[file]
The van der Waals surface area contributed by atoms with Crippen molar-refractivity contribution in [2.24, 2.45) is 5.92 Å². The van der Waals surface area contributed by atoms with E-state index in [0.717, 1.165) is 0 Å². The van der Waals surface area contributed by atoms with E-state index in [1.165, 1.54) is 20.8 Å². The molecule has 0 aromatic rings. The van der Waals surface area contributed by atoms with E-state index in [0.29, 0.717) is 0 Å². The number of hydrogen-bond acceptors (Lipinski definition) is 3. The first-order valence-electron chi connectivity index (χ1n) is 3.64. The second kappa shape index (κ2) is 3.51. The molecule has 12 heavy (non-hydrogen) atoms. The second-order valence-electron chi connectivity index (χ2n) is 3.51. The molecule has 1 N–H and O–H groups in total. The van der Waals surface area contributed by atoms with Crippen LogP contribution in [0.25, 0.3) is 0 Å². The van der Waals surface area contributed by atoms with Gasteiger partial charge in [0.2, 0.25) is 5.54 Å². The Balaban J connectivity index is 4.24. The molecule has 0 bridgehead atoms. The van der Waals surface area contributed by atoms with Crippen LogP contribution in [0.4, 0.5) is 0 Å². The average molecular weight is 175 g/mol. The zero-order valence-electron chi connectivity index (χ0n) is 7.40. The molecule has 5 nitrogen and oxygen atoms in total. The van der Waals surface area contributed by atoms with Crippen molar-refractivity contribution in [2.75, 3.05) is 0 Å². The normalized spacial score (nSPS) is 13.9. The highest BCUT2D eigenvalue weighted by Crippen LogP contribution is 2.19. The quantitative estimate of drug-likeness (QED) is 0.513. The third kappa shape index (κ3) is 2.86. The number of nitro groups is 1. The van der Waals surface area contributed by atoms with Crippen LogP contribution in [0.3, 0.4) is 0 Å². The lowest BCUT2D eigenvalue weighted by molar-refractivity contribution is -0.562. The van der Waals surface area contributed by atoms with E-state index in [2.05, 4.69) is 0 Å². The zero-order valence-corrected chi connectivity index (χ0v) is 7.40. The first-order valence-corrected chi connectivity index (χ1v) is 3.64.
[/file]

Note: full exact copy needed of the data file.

The van der Waals surface area contributed by atoms with Crippen molar-refractivity contribution in [2.24, 2.45) is 5.92 Å². The van der Waals surface area contributed by atoms with E-state index in [0.717, 1.165) is 0 Å². The van der Waals surface area contributed by atoms with E-state index in [1.165, 1.54) is 20.8 Å². The molecule has 0 aromatic rings. The van der Waals surface area contributed by atoms with E-state index in [0.29, 0.717) is 0 Å². The number of hydrogen-bond acceptors (Lipinski definition) is 3. The first-order valence-electron chi connectivity index (χ1n) is 3.64. The second kappa shape index (κ2) is 3.51. The molecule has 12 heavy (non-hydrogen) atoms. The second-order valence-electron chi connectivity index (χ2n) is 3.51. The molecule has 1 N–H and O–H groups in total. The van der Waals surface area contributed by atoms with Crippen LogP contribution in [0.25, 0.3) is 0 Å². The van der Waals surface area contributed by atoms with Gasteiger partial charge in [0.2, 0.25) is 5.54 Å². The Balaban J connectivity index is 4.24. The molecule has 0 bridgehead atoms. The van der Waals surface area contributed by atoms with Crippen LogP contribution in [0.4, 0.5) is 0 Å². The average molecular weight is 175 g/mol. The zero-order valence-electron chi connectivity index (χ0n) is 7.40. The molecule has 5 nitrogen and oxygen atoms in total. The van der Waals surface area contributed by atoms with Crippen molar-refractivity contribution in [2.75, 3.05) is 0 Å². The normalized spacial score (nSPS) is 13.9. The highest BCUT2D eigenvalue weighted by Crippen LogP contribution is 2.19. The quantitative estimate of drug-likeness (QED) is 0.513. The third kappa shape index (κ3) is 2.86. The number of nitro groups is 1. The van der Waals surface area contributed by atoms with Crippen LogP contribution in [0.3, 0.4) is 0 Å². The lowest BCUT2D eigenvalue weighted by molar-refractivity contribution is -0.562. The van der Waals surface area contributed by atoms with E-state index in [2.05, 4.69) is 0 Å². The zero-order valence-corrected chi connectivity index (χ0v) is 7.40. The first-order valence-corrected chi connectivity index (χ1v) is 3.64.